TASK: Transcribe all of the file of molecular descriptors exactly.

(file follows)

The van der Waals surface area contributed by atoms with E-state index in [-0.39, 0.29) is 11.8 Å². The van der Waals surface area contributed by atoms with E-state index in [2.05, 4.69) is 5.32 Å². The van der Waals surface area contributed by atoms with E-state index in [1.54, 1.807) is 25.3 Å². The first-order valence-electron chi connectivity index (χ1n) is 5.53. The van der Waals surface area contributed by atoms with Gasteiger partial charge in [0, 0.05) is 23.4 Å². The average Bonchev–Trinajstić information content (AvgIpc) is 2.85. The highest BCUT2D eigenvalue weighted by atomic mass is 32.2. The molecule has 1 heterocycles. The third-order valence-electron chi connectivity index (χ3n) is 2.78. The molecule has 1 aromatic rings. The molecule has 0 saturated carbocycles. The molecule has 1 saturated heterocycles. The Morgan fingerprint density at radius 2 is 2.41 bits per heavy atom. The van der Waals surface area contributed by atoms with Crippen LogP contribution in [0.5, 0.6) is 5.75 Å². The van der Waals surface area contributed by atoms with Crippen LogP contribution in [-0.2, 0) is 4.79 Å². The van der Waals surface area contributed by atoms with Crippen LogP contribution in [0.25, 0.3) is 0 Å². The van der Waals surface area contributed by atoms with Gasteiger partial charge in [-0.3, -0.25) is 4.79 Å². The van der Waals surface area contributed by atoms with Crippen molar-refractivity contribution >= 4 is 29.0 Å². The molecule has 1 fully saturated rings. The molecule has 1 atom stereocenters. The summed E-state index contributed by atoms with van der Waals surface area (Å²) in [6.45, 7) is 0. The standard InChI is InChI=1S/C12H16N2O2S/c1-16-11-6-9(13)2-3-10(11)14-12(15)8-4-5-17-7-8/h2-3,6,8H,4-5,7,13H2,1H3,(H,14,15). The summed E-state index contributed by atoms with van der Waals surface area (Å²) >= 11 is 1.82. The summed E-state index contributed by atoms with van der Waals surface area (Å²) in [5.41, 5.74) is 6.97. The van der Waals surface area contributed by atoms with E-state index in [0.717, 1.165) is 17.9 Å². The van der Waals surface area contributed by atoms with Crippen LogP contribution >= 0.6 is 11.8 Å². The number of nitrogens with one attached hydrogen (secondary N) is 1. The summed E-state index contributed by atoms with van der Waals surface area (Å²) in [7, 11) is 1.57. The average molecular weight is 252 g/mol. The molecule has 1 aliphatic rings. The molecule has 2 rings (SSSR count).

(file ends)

The van der Waals surface area contributed by atoms with E-state index in [-0.39, 0.29) is 11.8 Å². The van der Waals surface area contributed by atoms with E-state index in [2.05, 4.69) is 5.32 Å². The van der Waals surface area contributed by atoms with E-state index in [1.54, 1.807) is 25.3 Å². The first-order valence-electron chi connectivity index (χ1n) is 5.53. The van der Waals surface area contributed by atoms with Gasteiger partial charge in [0, 0.05) is 23.4 Å². The average Bonchev–Trinajstić information content (AvgIpc) is 2.85. The highest BCUT2D eigenvalue weighted by atomic mass is 32.2. The molecule has 1 heterocycles. The third-order valence-electron chi connectivity index (χ3n) is 2.78. The molecule has 1 aromatic rings. The molecule has 0 saturated carbocycles. The molecule has 1 saturated heterocycles. The Morgan fingerprint density at radius 2 is 2.41 bits per heavy atom. The van der Waals surface area contributed by atoms with Crippen LogP contribution in [0.5, 0.6) is 5.75 Å². The van der Waals surface area contributed by atoms with Crippen LogP contribution in [-0.2, 0) is 4.79 Å². The van der Waals surface area contributed by atoms with Crippen LogP contribution in [0.25, 0.3) is 0 Å². The van der Waals surface area contributed by atoms with Gasteiger partial charge in [-0.3, -0.25) is 4.79 Å². The van der Waals surface area contributed by atoms with Crippen molar-refractivity contribution >= 4 is 29.0 Å². The molecule has 1 fully saturated rings. The molecule has 1 atom stereocenters. The summed E-state index contributed by atoms with van der Waals surface area (Å²) in [6.45, 7) is 0. The standard InChI is InChI=1S/C12H16N2O2S/c1-16-11-6-9(13)2-3-10(11)14-12(15)8-4-5-17-7-8/h2-3,6,8H,4-5,7,13H2,1H3,(H,14,15). The summed E-state index contributed by atoms with van der Waals surface area (Å²) >= 11 is 1.82. The summed E-state index contributed by atoms with van der Waals surface area (Å²) in [5.41, 5.74) is 6.97. The van der Waals surface area contributed by atoms with E-state index in [0.717, 1.165) is 17.9 Å². The van der Waals surface area contributed by atoms with Crippen LogP contribution >= 0.6 is 11.8 Å². The number of nitrogens with one attached hydrogen (secondary N) is 1. The summed E-state index contributed by atoms with van der Waals surface area (Å²) in [7, 11) is 1.57. The average molecular weight is 252 g/mol. The molecule has 1 aliphatic rings. The molecule has 2 rings (SSSR count).